Structured primary care algorithm significantly improves BP control

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MedWire News: A structured computer-based algorithm could significantly improve blood pressure (BP) control among patients in primary care, a study suggests.

Garry Jennings (Baker IDI Heart and Diabetes Institute, Melbourne, Australia) presented the findings of his team’s late-breaking study at the 22nd European Meeting on Hypertension and Cardiovascular Protection in London, UK.

Speaking to MedWire News, Jennings emphasized: “Most doctors in primary practice these days have a clinic medical record system. This was an add-on to the most commonly used system in our region, and they [the doctors] like it… They like the idea of having something to help give them decision support.”

The study was a national, multicenter randomized trial that included 119 clinics and 270 general practitioners across Australia.

Jennings and team compared usual primary care enhanced by automated absolute risk profiling with the study intervention, which comprised initial angiotensin receptor blocker (ARB) monotherapy or ARB-based combination therapy (ARB plus a thiazide diuretic or ARB plus a calcium channel blocker) supported by a vigorous computer-assisted care approach, including a standardized algorithm for open-label pharmacotherapy.

Overall, 1562 newly diagnosed or currently treated hypertensive patients (59% male, mean age 59 years) who had a higher BP than their individual target (according to their physician’s judgment) following a 28-day run-in period were eligible for randomization to usual care or the study intervention in a 1:2 ratio.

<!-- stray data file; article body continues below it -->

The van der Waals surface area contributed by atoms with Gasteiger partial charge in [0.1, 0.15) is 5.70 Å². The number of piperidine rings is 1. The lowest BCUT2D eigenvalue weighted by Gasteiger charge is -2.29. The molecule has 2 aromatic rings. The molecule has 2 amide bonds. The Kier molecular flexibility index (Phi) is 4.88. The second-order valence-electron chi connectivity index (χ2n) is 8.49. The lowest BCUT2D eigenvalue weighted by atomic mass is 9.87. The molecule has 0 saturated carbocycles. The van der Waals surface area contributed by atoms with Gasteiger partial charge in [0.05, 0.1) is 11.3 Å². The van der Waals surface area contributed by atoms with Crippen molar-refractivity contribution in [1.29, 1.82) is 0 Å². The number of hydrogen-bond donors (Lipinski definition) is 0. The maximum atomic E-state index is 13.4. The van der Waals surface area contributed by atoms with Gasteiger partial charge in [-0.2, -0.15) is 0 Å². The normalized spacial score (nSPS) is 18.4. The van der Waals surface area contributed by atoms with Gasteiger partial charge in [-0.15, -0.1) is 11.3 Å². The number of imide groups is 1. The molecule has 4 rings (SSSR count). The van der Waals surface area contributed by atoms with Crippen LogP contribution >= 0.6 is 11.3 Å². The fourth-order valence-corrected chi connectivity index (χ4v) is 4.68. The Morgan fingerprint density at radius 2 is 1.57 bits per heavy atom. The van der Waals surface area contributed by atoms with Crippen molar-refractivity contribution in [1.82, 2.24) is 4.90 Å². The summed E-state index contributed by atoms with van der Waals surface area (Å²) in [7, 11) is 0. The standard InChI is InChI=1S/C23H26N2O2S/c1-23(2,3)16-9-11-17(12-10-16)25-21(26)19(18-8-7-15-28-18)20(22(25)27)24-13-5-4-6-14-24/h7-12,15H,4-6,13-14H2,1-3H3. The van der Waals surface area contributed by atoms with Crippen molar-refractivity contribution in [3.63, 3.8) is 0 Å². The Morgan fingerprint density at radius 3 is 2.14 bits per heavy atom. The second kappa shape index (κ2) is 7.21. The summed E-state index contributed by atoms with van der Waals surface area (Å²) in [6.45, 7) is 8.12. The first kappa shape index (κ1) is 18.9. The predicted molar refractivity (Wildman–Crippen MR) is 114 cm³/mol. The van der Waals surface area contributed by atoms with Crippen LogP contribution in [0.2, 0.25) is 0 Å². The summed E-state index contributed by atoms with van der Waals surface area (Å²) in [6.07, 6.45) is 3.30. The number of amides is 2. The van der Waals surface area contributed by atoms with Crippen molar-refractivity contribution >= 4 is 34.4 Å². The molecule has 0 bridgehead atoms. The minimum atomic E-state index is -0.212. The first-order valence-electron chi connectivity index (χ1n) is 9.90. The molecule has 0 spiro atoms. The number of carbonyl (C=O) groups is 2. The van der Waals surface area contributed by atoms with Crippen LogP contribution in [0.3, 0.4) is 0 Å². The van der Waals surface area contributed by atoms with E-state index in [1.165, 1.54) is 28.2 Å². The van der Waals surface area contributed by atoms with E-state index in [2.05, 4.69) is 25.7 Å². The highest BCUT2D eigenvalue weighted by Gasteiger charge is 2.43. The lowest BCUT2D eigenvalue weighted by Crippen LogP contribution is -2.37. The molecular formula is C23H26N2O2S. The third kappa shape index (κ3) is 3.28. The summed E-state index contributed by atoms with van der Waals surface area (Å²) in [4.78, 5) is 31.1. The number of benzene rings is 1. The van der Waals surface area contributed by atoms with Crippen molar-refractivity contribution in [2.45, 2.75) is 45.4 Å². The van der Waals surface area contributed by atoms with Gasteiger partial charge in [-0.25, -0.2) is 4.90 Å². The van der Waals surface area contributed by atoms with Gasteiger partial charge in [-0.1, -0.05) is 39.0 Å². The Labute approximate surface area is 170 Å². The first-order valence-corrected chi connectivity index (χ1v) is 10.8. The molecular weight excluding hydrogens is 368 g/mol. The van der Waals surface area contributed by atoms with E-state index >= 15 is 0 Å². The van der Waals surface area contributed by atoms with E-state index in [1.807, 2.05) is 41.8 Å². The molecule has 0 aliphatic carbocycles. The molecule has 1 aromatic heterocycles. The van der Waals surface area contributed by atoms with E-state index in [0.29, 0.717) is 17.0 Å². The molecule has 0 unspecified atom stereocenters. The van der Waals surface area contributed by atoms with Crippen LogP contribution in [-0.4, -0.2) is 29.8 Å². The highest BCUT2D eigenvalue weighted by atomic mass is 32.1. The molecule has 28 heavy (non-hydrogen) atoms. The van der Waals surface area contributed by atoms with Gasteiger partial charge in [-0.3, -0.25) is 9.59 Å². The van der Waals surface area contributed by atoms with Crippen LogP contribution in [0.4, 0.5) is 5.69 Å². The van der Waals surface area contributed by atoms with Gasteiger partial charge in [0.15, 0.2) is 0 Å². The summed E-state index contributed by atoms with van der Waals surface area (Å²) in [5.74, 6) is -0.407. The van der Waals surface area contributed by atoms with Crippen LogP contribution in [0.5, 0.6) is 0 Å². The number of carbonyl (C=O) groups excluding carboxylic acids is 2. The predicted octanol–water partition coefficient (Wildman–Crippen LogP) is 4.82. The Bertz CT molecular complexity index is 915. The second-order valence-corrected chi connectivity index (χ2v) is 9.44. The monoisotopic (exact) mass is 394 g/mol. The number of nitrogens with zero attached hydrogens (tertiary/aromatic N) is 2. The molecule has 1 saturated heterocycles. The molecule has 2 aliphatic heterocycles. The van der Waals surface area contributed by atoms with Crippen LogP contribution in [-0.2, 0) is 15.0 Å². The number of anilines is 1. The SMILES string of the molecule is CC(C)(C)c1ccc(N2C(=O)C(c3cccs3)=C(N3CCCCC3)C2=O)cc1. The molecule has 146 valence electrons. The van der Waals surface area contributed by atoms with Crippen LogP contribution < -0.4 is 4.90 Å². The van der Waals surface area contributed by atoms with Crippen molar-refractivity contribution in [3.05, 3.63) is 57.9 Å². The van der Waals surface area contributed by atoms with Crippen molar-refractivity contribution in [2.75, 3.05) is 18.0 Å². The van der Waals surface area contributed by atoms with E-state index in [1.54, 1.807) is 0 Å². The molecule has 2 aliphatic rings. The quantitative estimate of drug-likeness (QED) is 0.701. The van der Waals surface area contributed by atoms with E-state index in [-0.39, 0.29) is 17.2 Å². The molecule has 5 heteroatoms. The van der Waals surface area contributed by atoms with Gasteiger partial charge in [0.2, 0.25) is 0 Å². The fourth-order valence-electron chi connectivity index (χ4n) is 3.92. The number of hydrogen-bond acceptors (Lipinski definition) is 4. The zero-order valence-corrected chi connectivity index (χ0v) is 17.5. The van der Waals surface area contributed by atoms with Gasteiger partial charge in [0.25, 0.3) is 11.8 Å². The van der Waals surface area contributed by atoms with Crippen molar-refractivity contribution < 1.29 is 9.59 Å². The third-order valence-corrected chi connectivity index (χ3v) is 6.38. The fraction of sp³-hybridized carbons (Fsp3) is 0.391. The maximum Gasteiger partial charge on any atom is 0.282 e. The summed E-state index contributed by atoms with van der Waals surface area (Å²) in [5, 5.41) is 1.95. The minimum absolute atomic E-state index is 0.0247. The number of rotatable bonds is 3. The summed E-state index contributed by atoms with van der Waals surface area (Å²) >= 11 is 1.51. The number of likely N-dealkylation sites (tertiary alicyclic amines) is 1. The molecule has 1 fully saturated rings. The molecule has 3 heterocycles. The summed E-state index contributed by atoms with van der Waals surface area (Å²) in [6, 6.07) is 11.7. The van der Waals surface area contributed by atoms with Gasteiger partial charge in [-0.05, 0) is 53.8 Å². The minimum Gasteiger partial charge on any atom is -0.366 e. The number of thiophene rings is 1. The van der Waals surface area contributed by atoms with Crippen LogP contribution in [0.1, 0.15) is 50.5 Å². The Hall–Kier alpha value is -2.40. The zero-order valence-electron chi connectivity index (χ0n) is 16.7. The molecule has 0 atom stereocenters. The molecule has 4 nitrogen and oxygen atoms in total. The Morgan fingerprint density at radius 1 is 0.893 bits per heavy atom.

The primary endpoint, reached by 1492 (96%) patients, was individualized BP control at 6 months. This was defined on an individual basis but was generally classified as 140/90 mmHg or less in patients with no cardiovascular disease (CVD), 135/80 mmHg in those with existing CVD, or 125/75 mmHg or less in those with proteinuria.

Significantly more patients in the intervention group achieved their individual target BP than in the usual care group, at 358 (36%) of 988 versus 138 (27%) of 504 patients, corresponding to a 1.28-fold increased probability of reaching goal BP (p=0.0013).

Overall, 61%, 29%, and 15% of the intervention group patients achieved their BP targets of 140/90 mmHg, 130/80 mmHg, and 125/75 mmHg or less versus 49%, 22%, and 10% of patients who received usual care, respectively.

The intervention group also achieved a greater mean BP reduction than the group that received usual care, at 13.2/7.7 mmHg versus 10.1/5.5 mmHg.

Consequently, 64% of intervention patients achieved the BP target of 140/90 mmHg or less, compared with only 54% of patients who received usual care, corresponding to a 1.2-fold increased likelihood of reaching this target (p=0.0007).

Asked how soon the algorithm could be applied in primary care practice, Jennings replied: “It could be tomorrow. It’s really a matter of implementing it and how we would roll it out. It’s off-the-shelf and could be used now.”

In terms of future directions, he added: “We’re certainly going to have a look at different kinds of indications like diabetes management, which is another condition where there are a lot of options and where stepwise care can be very important.

“The idea of the doctor sitting in a room with a pile of books to look up drug names and that kind of stuff is a bit passé and I’m sure we can do better than that. I think this is the way forward.”

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